fredthebear: <26...h6? indicates that Nimzowitsch did not even see 27.Nxe6! coming>
I will hazard to disagree. I believe Nimzowitsch probably knew he would be defeated with proper play at that point which is precisely why he makes the move 26...h6. This move has merit (when no other move solves Black's problems anyway).
Consider an aggressive move that was not played, that being 26.Qh5. It seems that 26.Qh5 h6 wins quickly for White, following up w/a knight sacrifice/offer instead of a queen sacrifice and she delivers checkmate on the 7th. The only useful defense to 26.Qh5 is 26...Qb1+ seizing the open line to scurry the Black queen back to defend the castle. Perhaps White saw this too and played the timid-looking 26.Kh2 instead to prepare a lethal Qh5 next. Now Black sees that Qb1 does not check to gain a tempo and White will have time to clog the diagonal by Rc2 or e4.
So, Black plays 26...h6 to discourage Qh5 from being played as the meddling knight would be lost. Qh5 has been prevented. If Black is really lucky White retreats the Ng5-Nf3 leaving Black with hopes of eventually winning! It's certainly worth a try in a desperate situation, but White stayed on course by offering the knight sacrifice anyway. Excellent knight move, although choices were limited.
Now Black makes three consecutive moves with his king's rook that looks absurd on the face of it, but there is method to the madness, even though White has a won game at this point.
After 27.Nxe6!, it makes sense for Black to save his threatened rook and try to exchange off both rooks on the c-file, defenders for attackers, to take the steam out of the attack. (At this point, Black has no legitimate counter play available and is at White's mercy, hoping White can be dissuaded from his mating net.) White knows better than to trade rooks; he wants to maintain at least one rook on the seventh rank. After 28.Qf3 Rf8 makes sense as well, willing to give up the exchange but w/chances of survival if White will accept.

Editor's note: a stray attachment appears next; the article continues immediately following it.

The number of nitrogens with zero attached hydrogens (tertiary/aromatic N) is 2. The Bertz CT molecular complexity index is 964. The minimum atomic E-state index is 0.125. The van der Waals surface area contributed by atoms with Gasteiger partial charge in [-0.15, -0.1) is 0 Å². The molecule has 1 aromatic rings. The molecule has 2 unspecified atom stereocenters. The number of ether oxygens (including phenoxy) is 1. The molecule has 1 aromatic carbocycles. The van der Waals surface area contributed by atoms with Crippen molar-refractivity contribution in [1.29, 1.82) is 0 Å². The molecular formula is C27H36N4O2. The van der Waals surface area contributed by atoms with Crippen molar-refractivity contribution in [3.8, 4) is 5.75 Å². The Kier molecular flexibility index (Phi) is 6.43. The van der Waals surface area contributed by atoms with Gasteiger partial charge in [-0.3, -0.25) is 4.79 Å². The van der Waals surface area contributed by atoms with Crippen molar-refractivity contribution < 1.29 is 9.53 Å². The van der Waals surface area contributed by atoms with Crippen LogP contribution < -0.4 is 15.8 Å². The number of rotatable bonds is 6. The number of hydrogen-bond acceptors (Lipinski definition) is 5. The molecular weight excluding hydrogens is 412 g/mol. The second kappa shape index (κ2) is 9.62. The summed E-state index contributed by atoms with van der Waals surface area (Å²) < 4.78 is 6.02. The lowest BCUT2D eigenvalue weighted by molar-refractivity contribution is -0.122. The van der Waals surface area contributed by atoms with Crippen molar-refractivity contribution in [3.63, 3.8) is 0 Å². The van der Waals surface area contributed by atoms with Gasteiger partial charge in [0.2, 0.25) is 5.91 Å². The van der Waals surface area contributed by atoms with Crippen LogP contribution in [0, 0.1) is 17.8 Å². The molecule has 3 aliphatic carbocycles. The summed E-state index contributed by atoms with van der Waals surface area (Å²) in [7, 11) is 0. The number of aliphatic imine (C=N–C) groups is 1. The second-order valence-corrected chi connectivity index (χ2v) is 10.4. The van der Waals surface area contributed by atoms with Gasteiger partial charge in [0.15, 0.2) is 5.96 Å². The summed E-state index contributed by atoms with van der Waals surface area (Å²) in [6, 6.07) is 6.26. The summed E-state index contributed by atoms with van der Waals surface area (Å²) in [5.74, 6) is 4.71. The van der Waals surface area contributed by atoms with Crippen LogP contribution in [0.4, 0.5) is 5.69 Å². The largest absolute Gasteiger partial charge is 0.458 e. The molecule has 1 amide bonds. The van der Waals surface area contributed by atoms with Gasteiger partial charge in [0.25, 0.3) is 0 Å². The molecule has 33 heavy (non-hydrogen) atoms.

Then comes 29.Qg3 g6. Black probably could have resigned here, but many players overlook queen sacrifices, so why give White the benefit of the doubt? Especially when White could have played the tempting Qg4 a move earlier but didn't -- possibly suggesting White is know playing move-to-move instead of having the mating net sequence clear in his head. (29.Qg3 attacking f7 is better than 29.Qg4 attacking g7, so White is not to be faulted for a second consecutive queen move to the g-file but there is an awkward look to playing Qg3 in two moves when Qg4 in one move has the same threat.)
Make your lesser opponent prove OTB that he can see the finish clearly and will not settle for a less than ideal move. The point of Black hanging on when he may have seen mate coming is that White could have succumbed to temptation and hastily exchanged off an attacking piece and/or retreated the en prise knight, etc. leaving Black w/a playable game. To White's credit, it did not happen in this game, but it certainly is worth a try on Black's part. (Furthermore, Nimzowitsch had a much different attitude toward resignation than did Schlechter.)
Even after 31...Kh8 Black has the slimmest of hopes of White being lured into making a greedy capture (knight takes rook or rook takes pawn) instead of ignoring both opportunities and doubling rooks on the seventh. Why resign when there is bait on the table that your opponent might just be foolish enough to take? Even though Nimzowitsch likely saw the mating net himself, he was right to play on in hopes that White would relax and abort the king hunt for material gain. Many a game was been ruined by making a greedy, ill-timed capture.
Right or wrong, these are my own thoughts while studying this finish. I did not refer to any publications regarding this game.